Fewer than one in 12 people reported significant side effects from a Covid-19 vaccine in a new study.
The Dundee University research looked at the side effects reported by people in the week following their jab.
Almost half of the people surveyed by the university’s school of medicine said they felt better after being vaccinated.
The VAC4COVID study recruited more than 12,000 people from across the UK, with participants reporting changes in their health and wellbeing after receiving a coronavirus vaccine.
Most common side effects
Amongst other discoveries, the study found out about the most common side effects, including fever, headaches and fatigue.
Figures from the study show 7.9% of participants reported a change in their health which they considered sufficient to disrupt their usual daily activities in the seven days after receiving their inoculation.
Dr Amy Rogers, a VAC4COVID study doctor at Dundee University, said: “Vaccines work by stimulating our immune systems to mount a defence against infections.
“These are just the sort of symptoms that we would expect at least some people to report after receiving an effective vaccine.
“The side effects of Covid-19 vaccination have been a talking point, but the figure of 7.9% is very much in line with what we expect from any vaccination, such as seasonal flu.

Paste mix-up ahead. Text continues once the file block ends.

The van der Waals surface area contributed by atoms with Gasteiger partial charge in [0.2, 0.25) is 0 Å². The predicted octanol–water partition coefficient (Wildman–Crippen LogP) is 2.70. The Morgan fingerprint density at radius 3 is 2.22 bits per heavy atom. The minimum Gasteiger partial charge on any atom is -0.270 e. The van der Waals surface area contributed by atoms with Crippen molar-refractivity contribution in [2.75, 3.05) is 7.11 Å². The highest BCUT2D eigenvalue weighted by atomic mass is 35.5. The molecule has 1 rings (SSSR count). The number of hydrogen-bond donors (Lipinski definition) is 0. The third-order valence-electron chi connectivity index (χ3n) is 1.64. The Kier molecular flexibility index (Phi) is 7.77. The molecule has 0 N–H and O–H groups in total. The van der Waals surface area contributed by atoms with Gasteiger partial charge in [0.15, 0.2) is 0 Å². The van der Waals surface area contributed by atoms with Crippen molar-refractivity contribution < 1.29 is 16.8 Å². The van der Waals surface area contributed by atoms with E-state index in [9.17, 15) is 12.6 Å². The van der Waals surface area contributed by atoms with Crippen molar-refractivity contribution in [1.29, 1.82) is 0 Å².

“That should make these results very reassuring for anybody still concerned about the possibility of side effects from their Covid-19 vaccination.
“In contrast, 45% of VAC4COVID participants reported feeling better after receiving a jab.”
45% report feeling better after vaccine
While most people do not experience any significant side effects as a result of vaccination, the study has identified that the different vaccines used in the UK do cause slightly different side effects.
Recipients of the Oxford-AstraZeneca vaccine were more likely to report headaches and fatigue after their first dose than their second.
Meanwhile, those who received the Pfizer-BioNTech vaccine tend to report more side effects after their second dose.
Researchers said as more vaccines become available, such differences may help inform health authorities as to which vaccines to use.
Study ‘completely independent’
Professor Tom MacDonald, the VAC4COVID chief investigator, said: “This study is completely independent, with no involvement by vaccine manufacturers.
“We believe this is important and means the public can have confidence in our findings.”
The research team are continuing with the study and are especially keen to hear from more people aged 18 to 30 and pregnant women, to help learn as much as possible about how people feel after these vaccines.
“By taking part in this important research, anyone who has one or two vaccines, or has not yet been vaccinated against Covid-19, can help us learn more about how people feel after vaccination,” Dr Rogers added.
Anyone in the UK aged 18 or over who has an email address can take part in the VAC4COVID study.